What is salt floating? My sensory deprivation experience

In past years I’ve enjoyed the occasional massage, especially deep tissue or hot stone. These were usually gifted for some celebration and I cannot recall any bad experiences.

Massage done well is incredibly soothing to tired and tight muscles, something I struggle with in my shoulders especially. Anything focused on relaxing the body seems a good idea for me!

But when Christmas offered me a generous salt floating present, I found myself hesitating. My biggest fear? Being enclosed in a pod with NO light or sound.

After the entire experience however, I’ll definitely try salt floating again!

What is Floating?

Floating involves being in a large pod with magnesium water (epsom salt water). The goal is short term sensory deprivation (no light, sound, touch, smell) in water designed to make you fully buoyant. The water matches your body temperature.

Floating offers less external stimuli, which in turn promotes deep relaxation in your body — the brain isn’t processing all that stimuli. A typical session lasts one hour to 90 minutes.

The concept isn’t new. You can read more about the history of floating here.

Benefits of Salt Floating

Regular floating is said to have many benefits, including:

  • improved sleep patterns
  • pain relief
  • stress reduction
  • anxiety relief
  • improved skin and hair
  • my addition — just a PAUSE in your busy day!

The benefit I found most interesting is a serious boost in magnesium. The water is extremely saturated with epsom salt (so it’s basically impossible NOT to float).

Magnesium is necessary for hundreds of body reactions — and we usually get too little of it. Read more info on magnesium needs and benefits here.

My Sensory Deprivation Experience

As mentioned, I was a bit freaked at the thought of a dark room, a dark pod, with no sound around me. Could I just float there listening to my heartbeat for a whole hour!?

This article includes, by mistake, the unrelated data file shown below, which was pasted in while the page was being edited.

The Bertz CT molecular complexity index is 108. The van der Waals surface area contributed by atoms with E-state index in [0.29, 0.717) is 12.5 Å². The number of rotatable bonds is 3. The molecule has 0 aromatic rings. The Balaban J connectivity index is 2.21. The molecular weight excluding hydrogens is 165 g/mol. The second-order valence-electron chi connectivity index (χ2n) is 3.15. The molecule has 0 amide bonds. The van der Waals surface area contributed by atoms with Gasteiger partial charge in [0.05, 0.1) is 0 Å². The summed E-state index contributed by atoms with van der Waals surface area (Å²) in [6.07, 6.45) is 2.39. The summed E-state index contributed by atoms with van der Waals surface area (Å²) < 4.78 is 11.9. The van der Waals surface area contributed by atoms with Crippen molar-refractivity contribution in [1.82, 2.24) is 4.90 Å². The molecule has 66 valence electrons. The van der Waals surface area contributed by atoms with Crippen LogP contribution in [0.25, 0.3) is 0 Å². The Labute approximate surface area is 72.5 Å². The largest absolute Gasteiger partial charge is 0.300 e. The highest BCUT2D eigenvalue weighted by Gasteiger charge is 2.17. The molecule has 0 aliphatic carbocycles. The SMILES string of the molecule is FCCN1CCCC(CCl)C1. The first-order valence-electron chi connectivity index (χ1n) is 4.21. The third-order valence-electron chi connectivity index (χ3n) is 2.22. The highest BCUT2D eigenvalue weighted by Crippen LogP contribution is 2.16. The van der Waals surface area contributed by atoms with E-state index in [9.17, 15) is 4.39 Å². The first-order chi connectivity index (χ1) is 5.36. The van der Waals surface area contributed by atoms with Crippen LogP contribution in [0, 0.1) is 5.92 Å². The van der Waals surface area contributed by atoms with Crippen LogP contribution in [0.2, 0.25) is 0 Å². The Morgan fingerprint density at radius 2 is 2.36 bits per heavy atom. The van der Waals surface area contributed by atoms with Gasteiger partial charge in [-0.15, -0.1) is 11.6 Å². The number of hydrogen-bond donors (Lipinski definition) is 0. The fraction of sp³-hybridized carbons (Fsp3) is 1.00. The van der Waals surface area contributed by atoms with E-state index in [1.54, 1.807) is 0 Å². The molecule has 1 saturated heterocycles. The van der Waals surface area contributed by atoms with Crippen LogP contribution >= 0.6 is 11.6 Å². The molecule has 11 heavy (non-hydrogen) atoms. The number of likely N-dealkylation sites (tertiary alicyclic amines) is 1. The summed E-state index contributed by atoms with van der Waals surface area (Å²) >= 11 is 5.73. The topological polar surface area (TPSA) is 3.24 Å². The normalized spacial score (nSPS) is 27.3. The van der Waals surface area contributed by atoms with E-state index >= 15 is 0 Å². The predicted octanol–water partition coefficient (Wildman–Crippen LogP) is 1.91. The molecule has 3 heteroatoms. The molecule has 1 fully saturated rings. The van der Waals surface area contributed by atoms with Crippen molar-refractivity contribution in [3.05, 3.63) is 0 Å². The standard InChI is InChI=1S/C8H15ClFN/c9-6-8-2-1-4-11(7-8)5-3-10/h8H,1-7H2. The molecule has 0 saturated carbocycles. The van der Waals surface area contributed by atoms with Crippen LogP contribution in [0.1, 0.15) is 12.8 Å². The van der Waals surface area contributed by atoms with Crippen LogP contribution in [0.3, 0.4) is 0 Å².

I arrived 15 minutes before my appointment, signed a waiver and entered the salt float room. Basic instructions came next — shower before entering the pod, put in earplugs, remove makeup and then OPTIONS were offered!

You could keep the pod open or closed to whatever level comfortable. If too open however, the water felt cooler.

There was an option for music at different volumes, and also soft light of various colors within the pod. The room went dark upon the session’s start, but the pod could have light.

Hallelujah.

light and volume buttons!

I chose to fully close the pod (warmer water!), and keep the soft blue light you see above on. At first music was helpful, then distracting. About 15 minutes in I turned it off.

Floating came easily…the salt water literally kept me up with no effort on my part. It didn’t feel gritty or slimy, two things I expected.

My mind wandered for some time and then I fell asleep. One hour felt like a few minutes!

The session ended with a message to leave the pod. Two minutes later, the filtration system went to work.

While I imagine just one session won’t change your life — I DID sleep really well that night! My body felt relaxed overall for the few days afterwards (particularly those shoulder muscles).

Salt floating feels like something I would do again and consider including as part of regular self-care.

Let me know if you’ve tried it!

 

 

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4 comments

There is a spa near us that offers the salt float and I have been so curious about it. I may have to try it out. I was concerned about being bored or claustrophobic!

Try it out Marci! ☺️

Thanks for sharing. I’ve wondered about this and have had the same thoughts you did beforehand so now MAYBE I’ll give it a try sometime!

I can understand the hesitation Jamie!!